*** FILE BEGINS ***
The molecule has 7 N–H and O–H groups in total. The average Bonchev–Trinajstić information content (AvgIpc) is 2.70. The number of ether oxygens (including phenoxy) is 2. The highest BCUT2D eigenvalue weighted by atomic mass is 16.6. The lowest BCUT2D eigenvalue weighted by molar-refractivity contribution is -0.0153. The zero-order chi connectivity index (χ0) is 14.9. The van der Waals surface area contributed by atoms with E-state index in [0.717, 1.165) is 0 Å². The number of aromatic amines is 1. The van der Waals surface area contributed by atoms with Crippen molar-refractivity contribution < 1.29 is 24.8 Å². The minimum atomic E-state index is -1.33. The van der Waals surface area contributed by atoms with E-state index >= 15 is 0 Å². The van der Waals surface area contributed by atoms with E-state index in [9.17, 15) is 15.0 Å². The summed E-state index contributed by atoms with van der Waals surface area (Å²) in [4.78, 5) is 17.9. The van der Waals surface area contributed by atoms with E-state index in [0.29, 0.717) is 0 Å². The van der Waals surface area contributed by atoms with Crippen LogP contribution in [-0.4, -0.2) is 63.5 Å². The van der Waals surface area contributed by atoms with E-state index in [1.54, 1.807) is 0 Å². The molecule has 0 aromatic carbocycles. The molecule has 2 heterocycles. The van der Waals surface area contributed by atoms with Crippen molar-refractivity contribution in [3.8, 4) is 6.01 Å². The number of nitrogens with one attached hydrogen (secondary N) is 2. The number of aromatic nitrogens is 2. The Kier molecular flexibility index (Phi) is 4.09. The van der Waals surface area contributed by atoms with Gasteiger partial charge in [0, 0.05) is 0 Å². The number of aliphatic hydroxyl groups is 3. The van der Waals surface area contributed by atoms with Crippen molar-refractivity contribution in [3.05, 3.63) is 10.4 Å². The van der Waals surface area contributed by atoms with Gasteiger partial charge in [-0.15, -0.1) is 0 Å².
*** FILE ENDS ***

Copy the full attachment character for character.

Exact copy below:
The molecule has 7 N–H and O–H groups in total. The average Bonchev–Trinajstić information content (AvgIpc) is 2.70. The number of ether oxygens (including phenoxy) is 2. The highest BCUT2D eigenvalue weighted by atomic mass is 16.6. The lowest BCUT2D eigenvalue weighted by molar-refractivity contribution is -0.0153. The zero-order chi connectivity index (χ0) is 14.9. The van der Waals surface area contributed by atoms with E-state index in [0.717, 1.165) is 0 Å². The number of aromatic amines is 1. The van der Waals surface area contributed by atoms with Crippen molar-refractivity contribution < 1.29 is 24.8 Å². The minimum atomic E-state index is -1.33. The van der Waals surface area contributed by atoms with E-state index >= 15 is 0 Å². The van der Waals surface area contributed by atoms with E-state index in [9.17, 15) is 15.0 Å². The summed E-state index contributed by atoms with van der Waals surface area (Å²) in [4.78, 5) is 17.9. The van der Waals surface area contributed by atoms with E-state index in [0.29, 0.717) is 0 Å². The van der Waals surface area contributed by atoms with Crippen LogP contribution in [-0.4, -0.2) is 63.5 Å². The van der Waals surface area contributed by atoms with E-state index in [1.54, 1.807) is 0 Å². The molecule has 0 aromatic carbocycles. The molecule has 2 heterocycles. The van der Waals surface area contributed by atoms with Crippen molar-refractivity contribution in [3.8, 4) is 6.01 Å². The number of nitrogens with one attached hydrogen (secondary N) is 2. The number of aromatic nitrogens is 2. The Kier molecular flexibility index (Phi) is 4.09. The van der Waals surface area contributed by atoms with Gasteiger partial charge in [0, 0.05) is 0 Å². The number of aliphatic hydroxyl groups is 3. The van der Waals surface area contributed by atoms with Crippen molar-refractivity contribution in [3.05, 3.63) is 10.4 Å². The van der Waals surface area contributed by atoms with Gasteiger partial charge in [-0.15, -0.1) is 0 Å².